Skip to main content

Microfluidics and modelling to map antibiotic resistance of individual cells and populations

Principal Supervisor: Dr. Jan-Ulrich Kreft, School of Biosciences

Co-supervisor: Dr. Daniele Vigolo, School of Chemical Engineering

PhD project title: Microfluidics and modelling to map antibiotic resistance of individual cells and populations

University of Registration: University of Birmingham

Project outline:

The rise of antimicrobial and antibiotic resistance threatens our ability to cure infections. If we do not tackle this crisis, we may return to the pre-antibiotic era. Many studies have looked at the evolution of resistance and the effect of inhibitory and sub-inhibitory concentrations of antibiotics. Most of these studies have used populations of many cells assuming that the variation between individuals is not important enough to warrant investigation. Some have studied the response of individual cells to antibiotics, e.g. to see how the response is affected by the age of the cell, but not over a range of different concentrations.

Our central hypothesis is that antibiotic susceptibility and fitness costs of resistance mutations or plasmids are affected by the growth rate and physiology of individual cells. As a consequence, individuals in a population will not be all the same, but differ in important ways. We will construct and use microfluidic devices consisting of two components, a gradient mixer and a microchemostat, to create concentration gradients of growth substrates and/or antibiotics to study the effect of growth rate and antibiotic concentration on individual cells growing under constant and defined conditions in cell-sized channels. We can observe and track many cells with a microscope and then use image analysis to measure e.g. growth rate or time to killing. Using these measurements of many individual cells, we can then use individual-based mathematical models to predict the behaviour of populations and how population responses are affected by the differences between individuals.

For example, generating a gradient of substrate concentrations that will lead to a gradient of growth rates, we can measure how growth rate affects antibiotic susceptibility. As we can have thousands of channels in a microfluidic device, we can record this for hundreds of cells and learn how much the responses differ between cells. Feeding this information into an individual-based model, we can then predict how the antibiotic affects the population. These predictions can be tested in larger culture vessels such as flasks. The model can also make predictions on the effect of antibiotics on biofilms as the growth of a biofilm generates a substrate concentration gradient, and from recording growth and antibiotic inhibition over a range of concentrations, we can predict the growth and inhibition of each cell in the biofilm depending on where in the gradient it is located.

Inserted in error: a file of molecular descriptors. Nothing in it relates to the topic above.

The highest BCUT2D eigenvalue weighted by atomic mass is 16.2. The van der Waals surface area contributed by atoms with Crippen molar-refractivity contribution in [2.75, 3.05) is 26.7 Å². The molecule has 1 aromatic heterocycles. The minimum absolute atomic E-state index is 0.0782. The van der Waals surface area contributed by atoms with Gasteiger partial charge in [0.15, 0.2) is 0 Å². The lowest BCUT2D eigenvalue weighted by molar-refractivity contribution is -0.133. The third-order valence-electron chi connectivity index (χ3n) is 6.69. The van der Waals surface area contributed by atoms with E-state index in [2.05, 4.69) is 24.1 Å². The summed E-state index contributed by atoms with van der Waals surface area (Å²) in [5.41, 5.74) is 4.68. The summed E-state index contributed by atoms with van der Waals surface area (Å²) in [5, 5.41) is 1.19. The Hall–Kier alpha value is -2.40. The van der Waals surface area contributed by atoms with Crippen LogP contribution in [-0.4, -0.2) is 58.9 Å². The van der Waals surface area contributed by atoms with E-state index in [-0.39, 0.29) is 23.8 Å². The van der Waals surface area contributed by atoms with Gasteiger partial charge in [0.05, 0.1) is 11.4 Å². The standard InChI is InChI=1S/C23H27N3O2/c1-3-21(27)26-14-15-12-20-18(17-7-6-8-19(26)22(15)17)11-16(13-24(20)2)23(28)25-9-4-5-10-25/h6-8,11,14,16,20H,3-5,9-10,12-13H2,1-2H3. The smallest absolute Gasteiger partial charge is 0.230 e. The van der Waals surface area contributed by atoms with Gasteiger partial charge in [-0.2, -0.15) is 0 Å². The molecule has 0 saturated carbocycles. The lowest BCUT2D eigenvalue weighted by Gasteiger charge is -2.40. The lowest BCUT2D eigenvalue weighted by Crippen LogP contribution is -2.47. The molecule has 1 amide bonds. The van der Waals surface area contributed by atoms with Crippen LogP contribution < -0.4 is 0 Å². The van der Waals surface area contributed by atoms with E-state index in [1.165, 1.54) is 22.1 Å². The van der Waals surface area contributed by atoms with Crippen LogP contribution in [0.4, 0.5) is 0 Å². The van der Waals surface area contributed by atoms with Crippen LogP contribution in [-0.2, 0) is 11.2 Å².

Another example of the use of the microfluidic device and mathematical modelling is to study the cell-to-cell variation of fitness costs of resistance genes or plasmids. Fitness costs are typically measured for populations growing under optimal conditions, that is, at high growth rates. We do not know whether fitness costs will be different when cells grow more slowly but this could have huge consequences. What we do know is that bacteria grow much more slowly in their natural environment than under optimal conditions: E. coli has a doubling time of about 24 hours in the gut. It may also be that individual cells with higher fitness costs (more retarded growth) have lower antibiotic sensitivity. There is a lot we do not know and the methodology in this project will be able to address many fundamentally important and clinically relevant questions. There is a host of opportunities to go beyond the state of the art. We have developed some prototype microfluidic devices with the help of two MSc project students and optimized some procedures, but it will need some more testing and optimization before we can use them routinely in high throughput mode. We have explained how the integration of single cell measurements and individual-based modelling will advance microbial sciences in the opinion article below.

References:

  • Hellweger FL, Clegg RJ, Clark JR, Plugge CM, Kreft JU (2016). Advancing microbial sciences by individual-based modelling. Nature Reviews Microbiology 14: 461–471.
  • Hol FJH, Dekker C (2014). Zooming in to see the bigger picture: Microfluidic and nanofabrication tools to study bacteria. Science 346: 1251821.

BBSRC Strategic Research Priority: Food Security

Techniques that will be undertaken during the project:

  • Design, manufacture (i.e., soft-lithography) and operation of microfluidic devices.
  • Automated microscopic imaging (including fluorescence, phase contrast and DIC) and image analysis.
  • All optical velocimetry technique to evaluate the flow field within the microfluidic device (Ghost Particle Velocimetry).
  • General laboratory and microbiological methods.
  • Molecular microbiology and strain construction.
  • Individual-based modelling.
  • Statistics.
Contact:  Dr Jan-Ulrich Kreft, School of Biosciences